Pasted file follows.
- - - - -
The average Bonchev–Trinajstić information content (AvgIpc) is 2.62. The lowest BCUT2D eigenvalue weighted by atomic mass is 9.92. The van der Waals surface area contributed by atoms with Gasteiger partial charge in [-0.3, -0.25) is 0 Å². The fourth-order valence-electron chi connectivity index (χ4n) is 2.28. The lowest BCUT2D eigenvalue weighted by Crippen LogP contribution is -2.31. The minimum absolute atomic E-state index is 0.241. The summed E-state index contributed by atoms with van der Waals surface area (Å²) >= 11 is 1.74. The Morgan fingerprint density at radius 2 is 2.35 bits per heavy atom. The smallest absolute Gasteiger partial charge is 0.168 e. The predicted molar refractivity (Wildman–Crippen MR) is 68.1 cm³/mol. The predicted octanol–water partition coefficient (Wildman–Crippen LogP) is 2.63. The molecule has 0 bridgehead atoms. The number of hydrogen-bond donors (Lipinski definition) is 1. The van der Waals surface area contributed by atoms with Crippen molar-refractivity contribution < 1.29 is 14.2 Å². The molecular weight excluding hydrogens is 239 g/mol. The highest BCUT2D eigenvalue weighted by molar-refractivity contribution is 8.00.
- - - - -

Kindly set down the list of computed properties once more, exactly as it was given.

The average Bonchev–Trinajstić information content (AvgIpc) is 2.62. The lowest BCUT2D eigenvalue weighted by atomic mass is 9.92. The van der Waals surface area contributed by atoms with Gasteiger partial charge in [-0.3, -0.25) is 0 Å². The fourth-order valence-electron chi connectivity index (χ4n) is 2.28. The lowest BCUT2D eigenvalue weighted by Crippen LogP contribution is -2.31. The minimum absolute atomic E-state index is 0.241. The summed E-state index contributed by atoms with van der Waals surface area (Å²) >= 11 is 1.74. The Morgan fingerprint density at radius 2 is 2.35 bits per heavy atom. The smallest absolute Gasteiger partial charge is 0.168 e. The predicted molar refractivity (Wildman–Crippen MR) is 68.1 cm³/mol. The predicted octanol–water partition coefficient (Wildman–Crippen LogP) is 2.63. The molecule has 0 bridgehead atoms. The number of hydrogen-bond donors (Lipinski definition) is 1. The van der Waals surface area contributed by atoms with Crippen molar-refractivity contribution < 1.29 is 14.2 Å². The molecular weight excluding hydrogens is 239 g/mol. The highest BCUT2D eigenvalue weighted by molar-refractivity contribution is 8.00.